I love making my own wild game bratwurst. This Italian Bratwurst recipe is one of the most versatile options that we make. Italian Sausage is a family favorite of ours and this sausage can be used in a variety of dishes. We almost always package bulk sausage in addition to stuffing links when making this recipe.
Again, like many of my other brat recipes, I normally don’t like to add plain pork or beef fat to this recipe. I have found that the addition of fatty pork meat is just enough to do the trick, and the cost is not much different.
This recipe makes 24 lbs. of brats. I typically like to make 25 lb. batches.
- 12 lbs. venison
- 12 lbs. pork (I use pork butts) (can use all venison and substitute 20% added fat)
- 1/2 cup garlic, minced
- ½ cup pink sea salt
- ½ cup fennel seeds
- ½ cup dried onion flakes
- 2 tablespoons oregano
- 2 tablespoons paprika
- 1 cup ground black pepper
- 1 cup red wine vinegar
- 3-4 cups cold dark beer or water
- Hog, sheep, or synthetic casings
- 1 (medium) to 3 (hot spicy) tablespoons cayenne pepper
- ¼ (medium) to ½ (hot spicy) cup red pepper flakes
Step 1 – Trim and cube both the venison and pork into 1-2 inch cubes and combine the meats together. The meat will grind better if very cold and almost frozen.
Step 2 – Mix the dry ingredients together in a separate bowl
Step 3 – Incrementally add the dry ingredients and mix thoroughly in a tub. Once you have a decent mix, and all the meat pieces are coated, add the water/beer and red wine vinegar and mix thoroughly a second time.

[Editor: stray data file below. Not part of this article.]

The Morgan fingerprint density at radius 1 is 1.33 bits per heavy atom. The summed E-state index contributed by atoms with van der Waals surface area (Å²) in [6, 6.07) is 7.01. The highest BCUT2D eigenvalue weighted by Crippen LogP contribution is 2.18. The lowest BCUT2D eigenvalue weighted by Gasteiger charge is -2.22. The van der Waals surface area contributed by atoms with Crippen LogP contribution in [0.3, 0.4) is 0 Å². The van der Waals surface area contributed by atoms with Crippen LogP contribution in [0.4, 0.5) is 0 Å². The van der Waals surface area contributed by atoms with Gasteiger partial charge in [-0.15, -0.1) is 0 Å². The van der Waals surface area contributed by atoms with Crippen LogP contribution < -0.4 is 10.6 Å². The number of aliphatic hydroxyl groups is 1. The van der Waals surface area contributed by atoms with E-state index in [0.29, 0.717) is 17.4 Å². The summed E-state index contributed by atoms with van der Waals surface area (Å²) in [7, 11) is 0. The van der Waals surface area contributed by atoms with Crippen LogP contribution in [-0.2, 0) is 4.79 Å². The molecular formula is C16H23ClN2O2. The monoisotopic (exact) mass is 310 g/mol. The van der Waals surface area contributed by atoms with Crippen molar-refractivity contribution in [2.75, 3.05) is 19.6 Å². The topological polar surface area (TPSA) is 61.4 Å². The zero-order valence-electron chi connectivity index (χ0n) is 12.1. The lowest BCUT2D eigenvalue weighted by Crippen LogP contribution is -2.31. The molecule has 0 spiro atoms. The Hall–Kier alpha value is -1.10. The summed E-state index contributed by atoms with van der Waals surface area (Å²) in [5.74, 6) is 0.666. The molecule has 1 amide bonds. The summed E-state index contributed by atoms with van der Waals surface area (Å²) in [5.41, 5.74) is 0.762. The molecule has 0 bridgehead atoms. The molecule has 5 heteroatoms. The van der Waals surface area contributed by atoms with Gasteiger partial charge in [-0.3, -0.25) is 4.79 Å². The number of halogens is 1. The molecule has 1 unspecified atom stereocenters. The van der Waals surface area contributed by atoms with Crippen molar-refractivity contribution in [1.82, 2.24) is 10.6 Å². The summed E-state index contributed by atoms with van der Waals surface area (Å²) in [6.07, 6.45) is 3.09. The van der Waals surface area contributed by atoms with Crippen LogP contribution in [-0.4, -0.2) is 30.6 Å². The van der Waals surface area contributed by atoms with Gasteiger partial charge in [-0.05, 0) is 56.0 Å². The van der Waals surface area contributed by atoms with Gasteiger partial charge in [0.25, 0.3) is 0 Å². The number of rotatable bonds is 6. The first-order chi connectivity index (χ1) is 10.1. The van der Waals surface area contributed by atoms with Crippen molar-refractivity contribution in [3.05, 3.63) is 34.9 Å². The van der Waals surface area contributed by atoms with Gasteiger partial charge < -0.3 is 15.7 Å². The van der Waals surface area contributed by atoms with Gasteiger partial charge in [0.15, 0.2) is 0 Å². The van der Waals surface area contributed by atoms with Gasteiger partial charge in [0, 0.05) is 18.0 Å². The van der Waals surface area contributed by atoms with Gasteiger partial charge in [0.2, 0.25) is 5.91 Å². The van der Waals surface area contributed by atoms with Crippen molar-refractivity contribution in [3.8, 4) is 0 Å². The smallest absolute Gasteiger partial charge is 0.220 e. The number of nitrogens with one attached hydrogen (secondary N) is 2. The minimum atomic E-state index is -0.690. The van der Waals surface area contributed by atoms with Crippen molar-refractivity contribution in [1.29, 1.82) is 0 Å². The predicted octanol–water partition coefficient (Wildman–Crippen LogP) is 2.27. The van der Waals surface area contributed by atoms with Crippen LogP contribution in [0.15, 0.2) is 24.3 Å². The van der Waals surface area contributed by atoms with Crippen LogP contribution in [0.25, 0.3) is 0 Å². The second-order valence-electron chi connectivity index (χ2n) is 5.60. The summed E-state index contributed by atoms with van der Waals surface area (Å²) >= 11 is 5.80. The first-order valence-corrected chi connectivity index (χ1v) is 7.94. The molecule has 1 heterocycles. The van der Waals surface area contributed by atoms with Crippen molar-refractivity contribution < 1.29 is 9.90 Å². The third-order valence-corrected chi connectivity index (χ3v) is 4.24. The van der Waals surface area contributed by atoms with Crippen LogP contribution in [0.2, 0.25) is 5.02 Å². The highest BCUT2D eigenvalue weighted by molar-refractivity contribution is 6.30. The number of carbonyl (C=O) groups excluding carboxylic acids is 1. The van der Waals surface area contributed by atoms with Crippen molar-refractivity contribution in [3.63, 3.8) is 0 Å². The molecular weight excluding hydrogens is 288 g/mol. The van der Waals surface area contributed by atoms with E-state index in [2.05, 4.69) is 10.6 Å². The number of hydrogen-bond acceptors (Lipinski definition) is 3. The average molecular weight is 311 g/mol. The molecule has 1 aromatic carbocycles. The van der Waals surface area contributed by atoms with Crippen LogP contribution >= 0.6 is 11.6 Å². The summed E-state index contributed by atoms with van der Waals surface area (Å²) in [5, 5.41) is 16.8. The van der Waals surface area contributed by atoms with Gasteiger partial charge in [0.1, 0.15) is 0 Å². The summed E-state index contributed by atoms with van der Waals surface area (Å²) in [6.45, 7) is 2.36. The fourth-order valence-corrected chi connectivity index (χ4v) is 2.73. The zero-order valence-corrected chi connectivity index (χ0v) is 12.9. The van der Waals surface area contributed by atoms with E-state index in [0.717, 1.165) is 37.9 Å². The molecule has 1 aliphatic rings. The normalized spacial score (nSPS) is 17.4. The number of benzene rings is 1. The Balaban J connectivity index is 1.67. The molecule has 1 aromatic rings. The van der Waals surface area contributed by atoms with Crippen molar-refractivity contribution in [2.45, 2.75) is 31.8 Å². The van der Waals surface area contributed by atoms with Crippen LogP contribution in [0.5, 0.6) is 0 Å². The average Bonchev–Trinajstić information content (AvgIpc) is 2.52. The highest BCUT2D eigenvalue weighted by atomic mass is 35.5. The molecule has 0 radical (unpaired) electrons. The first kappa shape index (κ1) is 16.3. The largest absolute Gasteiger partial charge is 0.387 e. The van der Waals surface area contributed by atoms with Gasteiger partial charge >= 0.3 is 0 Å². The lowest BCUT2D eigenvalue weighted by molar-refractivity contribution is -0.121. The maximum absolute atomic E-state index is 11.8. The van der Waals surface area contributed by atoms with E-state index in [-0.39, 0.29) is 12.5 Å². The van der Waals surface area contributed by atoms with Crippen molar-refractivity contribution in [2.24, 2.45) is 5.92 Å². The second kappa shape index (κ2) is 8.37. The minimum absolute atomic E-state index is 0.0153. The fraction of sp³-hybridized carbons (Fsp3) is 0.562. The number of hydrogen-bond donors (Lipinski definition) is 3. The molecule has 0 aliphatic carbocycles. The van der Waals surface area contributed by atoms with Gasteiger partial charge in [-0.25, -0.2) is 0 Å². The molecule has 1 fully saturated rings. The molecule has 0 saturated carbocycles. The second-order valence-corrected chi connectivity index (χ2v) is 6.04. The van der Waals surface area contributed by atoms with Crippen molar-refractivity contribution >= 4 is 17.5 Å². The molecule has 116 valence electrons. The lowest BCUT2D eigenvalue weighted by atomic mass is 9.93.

Step 4 – Grind the meat through a medium (7mm) grinding plate. If you want to make the grind smaller, then run the meat through a small (4-5mm) plate a second time. I personally prefer to grind through the medium plate. The smaller plates seem to mash the meat too much for my liking. You can also add a little more liquid to the mixture if it feels dry. Mix very thoroughly after grinding to ensure the ingredients are spread evenly throughout the meat.
Step 5 – Using a stuffer, stuff casings with the ground meat mixture into a pre-prepared natural hog, sheep, or synthetic casings. If you’re using natural casings, be sure to soak them in warm water the full amount of time on the directions (usually a couple of hours). I prefer to use hog casings. Sheep casings are very nice, but they are typically more expensive.
HINT: When I’m using natural casings, I use a large syringe, turkey baster or similar, to add a small amount of warm water inside the casing. I do this before I begin to slide the casings on the stuffer tube. This makes sliding the casings on the stuffer tube much easier and helps the meat to pack better.
Step 6 – I mentioned above that you could also package into burger bags as bulk sausage.
Some people prefer to tighten up the links after stuffing. This works great if you have the space to refrigerate the links a day before freezing. If you don’t have the time, going directly into the freezer will work just fine.
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